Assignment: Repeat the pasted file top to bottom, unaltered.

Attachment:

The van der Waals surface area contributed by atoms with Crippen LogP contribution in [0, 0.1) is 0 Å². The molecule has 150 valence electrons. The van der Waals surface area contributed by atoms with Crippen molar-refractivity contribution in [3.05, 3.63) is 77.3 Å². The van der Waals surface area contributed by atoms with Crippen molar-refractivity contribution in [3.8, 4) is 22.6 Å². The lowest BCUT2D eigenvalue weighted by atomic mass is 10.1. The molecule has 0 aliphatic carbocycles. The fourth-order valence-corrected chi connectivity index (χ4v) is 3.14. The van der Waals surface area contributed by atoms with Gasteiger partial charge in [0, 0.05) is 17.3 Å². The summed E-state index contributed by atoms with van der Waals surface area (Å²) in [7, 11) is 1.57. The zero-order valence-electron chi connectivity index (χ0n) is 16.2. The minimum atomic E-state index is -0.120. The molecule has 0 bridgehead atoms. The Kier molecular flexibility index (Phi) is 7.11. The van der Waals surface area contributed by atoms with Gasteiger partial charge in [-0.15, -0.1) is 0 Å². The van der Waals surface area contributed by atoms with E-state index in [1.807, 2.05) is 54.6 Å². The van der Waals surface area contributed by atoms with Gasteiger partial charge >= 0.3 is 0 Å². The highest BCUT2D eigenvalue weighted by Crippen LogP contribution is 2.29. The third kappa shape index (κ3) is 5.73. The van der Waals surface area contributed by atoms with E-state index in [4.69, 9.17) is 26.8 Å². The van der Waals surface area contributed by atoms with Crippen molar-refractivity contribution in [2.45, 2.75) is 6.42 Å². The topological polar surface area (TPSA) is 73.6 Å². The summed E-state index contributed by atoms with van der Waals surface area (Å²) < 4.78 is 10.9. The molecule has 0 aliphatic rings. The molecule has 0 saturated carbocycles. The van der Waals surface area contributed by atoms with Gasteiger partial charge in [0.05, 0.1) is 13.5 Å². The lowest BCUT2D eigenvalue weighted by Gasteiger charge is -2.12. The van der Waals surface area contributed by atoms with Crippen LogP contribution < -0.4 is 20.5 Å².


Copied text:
The van der Waals surface area contributed by atoms with Crippen LogP contribution in [0, 0.1) is 0 Å². The molecule has 150 valence electrons. The van der Waals surface area contributed by atoms with Crippen molar-refractivity contribution in [3.05, 3.63) is 77.3 Å². The van der Waals surface area contributed by atoms with Crippen molar-refractivity contribution in [3.8, 4) is 22.6 Å². The lowest BCUT2D eigenvalue weighted by atomic mass is 10.1. The molecule has 0 aliphatic carbocycles. The fourth-order valence-corrected chi connectivity index (χ4v) is 3.14. The van der Waals surface area contributed by atoms with Gasteiger partial charge in [0, 0.05) is 17.3 Å². The summed E-state index contributed by atoms with van der Waals surface area (Å²) in [7, 11) is 1.57. The zero-order valence-electron chi connectivity index (χ0n) is 16.2. The minimum atomic E-state index is -0.120. The molecule has 0 bridgehead atoms. The Kier molecular flexibility index (Phi) is 7.11. The van der Waals surface area contributed by atoms with Gasteiger partial charge in [-0.15, -0.1) is 0 Å². The van der Waals surface area contributed by atoms with E-state index in [1.807, 2.05) is 54.6 Å². The van der Waals surface area contributed by atoms with Gasteiger partial charge >= 0.3 is 0 Å². The highest BCUT2D eigenvalue weighted by Crippen LogP contribution is 2.29. The third kappa shape index (κ3) is 5.73. The van der Waals surface area contributed by atoms with E-state index in [4.69, 9.17) is 26.8 Å². The van der Waals surface area contributed by atoms with Crippen molar-refractivity contribution in [2.45, 2.75) is 6.42 Å². The topological polar surface area (TPSA) is 73.6 Å². The summed E-state index contributed by atoms with van der Waals surface area (Å²) < 4.78 is 10.9. The molecule has 0 aliphatic rings. The molecule has 0 saturated carbocycles. The van der Waals surface area contributed by atoms with Gasteiger partial charge in [0.05, 0.1) is 13.5 Å². The lowest BCUT2D eigenvalue weighted by Gasteiger charge is -2.12. The van der Waals surface area contributed by atoms with Crippen LogP contribution < -0.4 is 20.5 Å².